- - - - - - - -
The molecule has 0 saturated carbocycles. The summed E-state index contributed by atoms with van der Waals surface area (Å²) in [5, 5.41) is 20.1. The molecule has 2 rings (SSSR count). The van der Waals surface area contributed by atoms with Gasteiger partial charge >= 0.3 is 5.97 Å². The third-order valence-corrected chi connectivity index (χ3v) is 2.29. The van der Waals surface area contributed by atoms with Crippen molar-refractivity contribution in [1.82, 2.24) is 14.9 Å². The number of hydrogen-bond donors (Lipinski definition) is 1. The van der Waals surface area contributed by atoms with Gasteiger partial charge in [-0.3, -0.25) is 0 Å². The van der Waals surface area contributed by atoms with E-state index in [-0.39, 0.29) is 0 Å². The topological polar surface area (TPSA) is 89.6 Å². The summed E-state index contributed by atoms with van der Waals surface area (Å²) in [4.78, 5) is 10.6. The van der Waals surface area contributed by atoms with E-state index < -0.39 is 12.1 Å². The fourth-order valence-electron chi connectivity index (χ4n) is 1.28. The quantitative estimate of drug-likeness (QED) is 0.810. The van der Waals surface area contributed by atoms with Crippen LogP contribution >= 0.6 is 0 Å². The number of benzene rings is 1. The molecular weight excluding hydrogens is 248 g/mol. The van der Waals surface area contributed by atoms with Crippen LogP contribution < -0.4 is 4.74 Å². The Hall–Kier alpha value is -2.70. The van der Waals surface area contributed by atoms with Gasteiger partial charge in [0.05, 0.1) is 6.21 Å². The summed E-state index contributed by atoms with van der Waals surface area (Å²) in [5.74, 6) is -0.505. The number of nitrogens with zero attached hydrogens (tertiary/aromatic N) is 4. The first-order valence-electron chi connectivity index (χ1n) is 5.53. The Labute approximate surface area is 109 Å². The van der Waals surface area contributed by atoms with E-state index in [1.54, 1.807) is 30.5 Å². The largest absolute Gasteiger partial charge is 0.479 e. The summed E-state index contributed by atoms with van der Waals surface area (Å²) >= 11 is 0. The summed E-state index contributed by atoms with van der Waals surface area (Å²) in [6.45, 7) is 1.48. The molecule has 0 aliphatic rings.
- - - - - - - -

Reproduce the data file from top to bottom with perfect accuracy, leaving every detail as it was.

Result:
The molecule has 0 saturated carbocycles. The summed E-state index contributed by atoms with van der Waals surface area (Å²) in [5, 5.41) is 20.1. The molecule has 2 rings (SSSR count). The van der Waals surface area contributed by atoms with Gasteiger partial charge >= 0.3 is 5.97 Å². The third-order valence-corrected chi connectivity index (χ3v) is 2.29. The van der Waals surface area contributed by atoms with Crippen molar-refractivity contribution in [1.82, 2.24) is 14.9 Å². The number of hydrogen-bond donors (Lipinski definition) is 1. The van der Waals surface area contributed by atoms with Gasteiger partial charge in [-0.3, -0.25) is 0 Å². The van der Waals surface area contributed by atoms with E-state index in [-0.39, 0.29) is 0 Å². The topological polar surface area (TPSA) is 89.6 Å². The summed E-state index contributed by atoms with van der Waals surface area (Å²) in [4.78, 5) is 10.6. The van der Waals surface area contributed by atoms with E-state index < -0.39 is 12.1 Å². The fourth-order valence-electron chi connectivity index (χ4n) is 1.28. The quantitative estimate of drug-likeness (QED) is 0.810. The van der Waals surface area contributed by atoms with Crippen LogP contribution >= 0.6 is 0 Å². The number of benzene rings is 1. The molecular weight excluding hydrogens is 248 g/mol. The van der Waals surface area contributed by atoms with Crippen LogP contribution < -0.4 is 4.74 Å². The Hall–Kier alpha value is -2.70. The van der Waals surface area contributed by atoms with Gasteiger partial charge in [0.05, 0.1) is 6.21 Å². The summed E-state index contributed by atoms with van der Waals surface area (Å²) in [5.74, 6) is -0.505. The number of nitrogens with zero attached hydrogens (tertiary/aromatic N) is 4. The first-order valence-electron chi connectivity index (χ1n) is 5.53. The Labute approximate surface area is 109 Å². The van der Waals surface area contributed by atoms with E-state index in [1.54, 1.807) is 30.5 Å². The largest absolute Gasteiger partial charge is 0.479 e. The summed E-state index contributed by atoms with van der Waals surface area (Å²) >= 11 is 0. The summed E-state index contributed by atoms with van der Waals surface area (Å²) in [6.45, 7) is 1.48. The molecule has 0 aliphatic rings.